Military Connection salutes and proudly serves veterans and service members in the Army, Navy, Air Force, Marines, Coast Guard, Guard and Reserve,  and their families.

Air Force Reviewing Petition to Restore Rank of Vietnam-Era General

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A controversial Air Force case dating back to 1972 is stirring up  debate over whether to posthumously restore the honor and ranks to Maj. Gen John D. Lavelle, who was demoted and fired over alleged unauthorized airstrikes over North Vietnam.

In 2010, Pentagon officials petitioned members of the Senate Armed Services Committee to restore Lavelle’s rank. The panel — mainly Senators John McCain and Carl Levin — rejected it due to “inconsistencies” in information provided at the time.

Former Air Force officer Dr. Mark Clodfelter has spearheaded bringing Lavelle’s case back before the Air Force.

“There’s no doubt in my mind he was thrown under the bus,” said Clodfelter.

The case centers on then-Air Force Chief of Staff Gen John D. Ryan firing the four-star Lavelle for “allegedly conducting unauthorized airstrikes against North Vietnam and ordering the falsification of mission reports,” according to Clodfelter’s research.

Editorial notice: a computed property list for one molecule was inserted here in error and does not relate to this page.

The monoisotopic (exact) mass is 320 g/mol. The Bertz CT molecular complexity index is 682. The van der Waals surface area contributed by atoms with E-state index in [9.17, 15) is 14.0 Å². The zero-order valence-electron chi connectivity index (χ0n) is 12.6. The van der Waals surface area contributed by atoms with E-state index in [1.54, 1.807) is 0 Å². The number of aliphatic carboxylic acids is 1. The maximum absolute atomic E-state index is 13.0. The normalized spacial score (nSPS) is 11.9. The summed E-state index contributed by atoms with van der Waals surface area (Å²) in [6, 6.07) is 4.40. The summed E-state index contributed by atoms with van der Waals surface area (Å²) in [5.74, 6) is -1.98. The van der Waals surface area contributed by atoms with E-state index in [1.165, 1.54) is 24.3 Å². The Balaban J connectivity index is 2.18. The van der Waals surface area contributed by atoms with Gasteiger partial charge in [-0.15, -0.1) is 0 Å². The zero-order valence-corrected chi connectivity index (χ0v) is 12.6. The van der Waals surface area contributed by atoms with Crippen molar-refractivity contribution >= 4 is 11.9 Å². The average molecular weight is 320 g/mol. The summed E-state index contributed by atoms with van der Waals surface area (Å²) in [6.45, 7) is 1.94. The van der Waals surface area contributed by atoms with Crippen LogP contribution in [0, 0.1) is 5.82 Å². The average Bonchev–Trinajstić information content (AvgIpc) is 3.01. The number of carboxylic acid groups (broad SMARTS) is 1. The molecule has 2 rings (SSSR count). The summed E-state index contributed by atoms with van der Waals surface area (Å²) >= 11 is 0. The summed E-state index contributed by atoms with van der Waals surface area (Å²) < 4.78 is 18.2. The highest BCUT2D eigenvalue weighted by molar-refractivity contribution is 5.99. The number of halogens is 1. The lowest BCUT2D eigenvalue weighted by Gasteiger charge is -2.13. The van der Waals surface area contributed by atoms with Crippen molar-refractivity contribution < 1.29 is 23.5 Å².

When officials agreed to halt Operation Rolling Thunder in 1968, the agreement stipulated that in exchange for stopping the bombing, the North Vietnamese would not attempt to shoot down American reconnaissance aircraft surveilling the area.

But when tensions flared up again, armed U.S. Air Force and Navy fighters began escorting the recon aircraft in the surface-to-air missile laden area for safe measure.

Between 1971 and 1972, firings on U.S. aircraft increased tenfold, and Lavelle grew increasingly concerned how best to proceed.

In February 1972, Lavelle took pre-planned actions — which investigators say violated any interpretation of the rules of engagement.

It was found that Lavelle had conducted “28 unauthorized missions, consisting of 147 sorties, during a four-month span in which Seventh Air Force flew between 25,000 and 40,000 total sorties,” Clodfelter wrote.

Lavelle chose an “early retirement” and settled for the Senate’s decision to demote him two ranks.

Lavelle died in July 10, 1979.

Clodfelter added the effort is about “righting a wrong, an injustice that’s now existed for almost 45 years.”